The transactional model of communication occurs in the classroom setting (Figure 2.3, pp. 30 & 31). Even though the classroom setting might initially appear to be communication from one to many, it is still the transactional model because the sending (encoding) and receiving (decoding) of messages is occurring simultaneously. Even if one particular lesson is primarily lecture, the students are still sending messages non-verbally. The instructor is interpreting these messages. For example, some students make a lot of eye contact and nod as if they are following the lecture. Others might look bored, confused, tired, etc. It is important to remember that we rely heavily on non-verbal cues even though they can be very ambiguous and, therefore, highly inaccurate.

One of the most important features of this model is to recognize the central focus of intrapersonal communication. This is also known as internal monologue, or the things that one is saying to oneself. Intrapersonal communication, in turn, drives the communication process. As instructors, it is very important to manage our own intrapersonal communication functionally and to aid our students in doing so also (See, for example, Lesson 6: Improving Student Resilience.) Whether we are communicating with our student impersonally or interpersonally, the transactional model applies.

Values-Based Skills: Assertiveness, Listening, Giving Feedback & Responding to Feedback

There are four additional skills that can be incorporated into an instructor's behavioral repertoire that can enhance student learning and teaching effectiveness. Although the following values-based skills are presented as behaviors that are effective in the classroom, they are also skills that teachers can model so that their students will also learn to integrate these into their lives. These four skills are:

1) Assertive non-violent communication
2) Assertive listening (listening with an open mind and heart)
3) Giving Feedback
4) Responding to Feedback


Assertiveness/Non Assertiveness/Verbal Aggression
"The assertive communicator is able to directly state and declare his or her thoughts and feelings without offending, abusing, or manipulating the other person." The assertive communicator has a win-win attitude towards interactions with others. Assertive communication is "self-enhancing because it shows a positive firmness." In order to more fully understand an assertive style of communication, it can be compared to the non-assertive and aggressive styles of communication. The non-assertive communicator is "too politely restrained, tactful, diplomatic, modest, and self denying." The aggressive communicator "demands and makes comments to achieve his or her own goals at the expense of others. Assertive communication is inherently linked to rhetorical sensitivity. The assertive communicator balances one's self-interest with others' interests. (Insert Table 2.1, page 47)

I. Assertiveness: involves communicating in a way that indicates that we are standing up for our own rights, but at the same time respecting the rights of others. (Gudykunst, Ting-Toomey, Sudweeks, Stewart, 1995)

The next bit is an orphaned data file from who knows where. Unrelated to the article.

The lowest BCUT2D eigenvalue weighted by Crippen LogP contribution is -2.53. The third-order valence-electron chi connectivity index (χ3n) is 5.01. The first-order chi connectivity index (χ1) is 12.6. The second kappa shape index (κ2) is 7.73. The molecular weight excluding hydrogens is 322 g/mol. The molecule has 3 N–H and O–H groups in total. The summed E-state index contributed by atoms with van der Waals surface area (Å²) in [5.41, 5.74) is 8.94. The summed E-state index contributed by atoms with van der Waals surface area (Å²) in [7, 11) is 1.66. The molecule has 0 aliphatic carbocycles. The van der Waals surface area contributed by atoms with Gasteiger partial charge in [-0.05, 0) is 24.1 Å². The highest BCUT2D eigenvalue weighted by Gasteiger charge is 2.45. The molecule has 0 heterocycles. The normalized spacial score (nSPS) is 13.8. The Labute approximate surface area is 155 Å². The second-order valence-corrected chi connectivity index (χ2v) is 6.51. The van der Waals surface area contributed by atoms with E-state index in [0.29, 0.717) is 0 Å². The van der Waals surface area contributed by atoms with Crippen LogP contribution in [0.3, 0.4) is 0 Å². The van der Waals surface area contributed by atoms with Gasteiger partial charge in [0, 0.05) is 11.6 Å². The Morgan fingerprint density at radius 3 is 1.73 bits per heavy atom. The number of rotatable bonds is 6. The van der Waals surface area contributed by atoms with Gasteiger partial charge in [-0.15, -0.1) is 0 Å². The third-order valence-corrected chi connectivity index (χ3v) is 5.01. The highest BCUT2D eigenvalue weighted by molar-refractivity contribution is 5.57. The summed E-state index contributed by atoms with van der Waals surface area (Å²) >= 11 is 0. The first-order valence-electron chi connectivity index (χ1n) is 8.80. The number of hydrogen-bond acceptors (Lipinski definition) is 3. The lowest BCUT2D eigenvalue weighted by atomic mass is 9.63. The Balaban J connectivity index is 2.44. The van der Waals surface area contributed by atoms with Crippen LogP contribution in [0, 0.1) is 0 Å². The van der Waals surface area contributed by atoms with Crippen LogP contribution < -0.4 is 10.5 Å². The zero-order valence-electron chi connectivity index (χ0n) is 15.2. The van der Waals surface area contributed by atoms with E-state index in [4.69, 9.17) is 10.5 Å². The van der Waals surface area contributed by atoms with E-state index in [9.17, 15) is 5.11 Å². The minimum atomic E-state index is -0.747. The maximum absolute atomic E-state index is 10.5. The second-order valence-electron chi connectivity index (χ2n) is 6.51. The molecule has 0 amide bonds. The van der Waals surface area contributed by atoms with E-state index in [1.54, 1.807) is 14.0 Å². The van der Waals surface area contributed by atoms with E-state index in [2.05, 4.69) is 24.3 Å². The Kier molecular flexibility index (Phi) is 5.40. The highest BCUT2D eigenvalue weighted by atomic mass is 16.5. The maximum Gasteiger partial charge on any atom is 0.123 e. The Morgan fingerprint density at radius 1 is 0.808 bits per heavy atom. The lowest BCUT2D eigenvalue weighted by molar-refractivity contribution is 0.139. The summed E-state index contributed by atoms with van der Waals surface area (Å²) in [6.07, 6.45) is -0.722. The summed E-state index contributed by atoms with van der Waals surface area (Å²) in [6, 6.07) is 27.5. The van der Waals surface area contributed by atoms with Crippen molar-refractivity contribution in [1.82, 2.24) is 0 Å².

A. Assertive communication enables you to act in your own best interest without denying or infringing upon the rights of others.
B. Express your thoughts/opinions/feelings without hurting others in the process.
C. Assertiveness is a way of communicating to others that you have a high sense of self-regard & a high sense of regard for others.
D. Our culture values assertiveness.
E. Important to note that assertive individuals are capable of acting assertive when they want to be,
but can also be non-assertive if the situation seems to call for it.


II. Non-Assertiveness

A. When a person is non-assertive, how does he/she behave?
    1. timid, reserved, unable to assert their rights regardless of the situation
    2. deny own feelings/opinions
    3. allows others to make decisions for them
B. Are there any situations in which being non-assertive may be appropriate/acceptable? Yes.
    1. Any situation, when you do not care what happens - or perhaps if you are assertive and someone's feelings may be hurt, or cultural differences.
    2. Specific examples: assertiveness in many Asian and Hispanic cultures is viewed as insulting/disrespectful.
    3. So non-assertiveness can be, at times, the appropriate communicative style.

III. Verbal Aggressiveness: is the tendency to attack the self-concepts of individuals instead of, or in addition to, their positions on topics of communication (Infante, 1987 - cited in Gudykunst, Ting-Toomey, Sudweeks, Stewart, 1995).

A. How do aggressive people behave?
    1. examples: hostile, arrogant, pushy
    2. verbally they attack people's character, competence, self-worth, etc.
    3. non-verbally what do they do? Gesture, facial expressions.
B. Generally, aggressive people appear to think little of the opinions, values or beliefs of others, yet are extremely sensitive to criticism of their own behavior.
    1. So if these verbally aggressive messages attack people - what are these messages doing?
    2. Think of another name for aggressive messages - HURTFUL MESSAGES & PUT DOWNS.

Assertive Listening
Assertive listening (MODEL p. 72) is essential to understand for effectively communicating in the educational process. "The personhood of the listener is an important part of the listening process" (Krivanek, 2000). As such, instructors must be in tune with their own internal monologue as well as understanding the personhood of their students. We begin to understand others through listening to not only verbal messages, but also to non-verbal cues.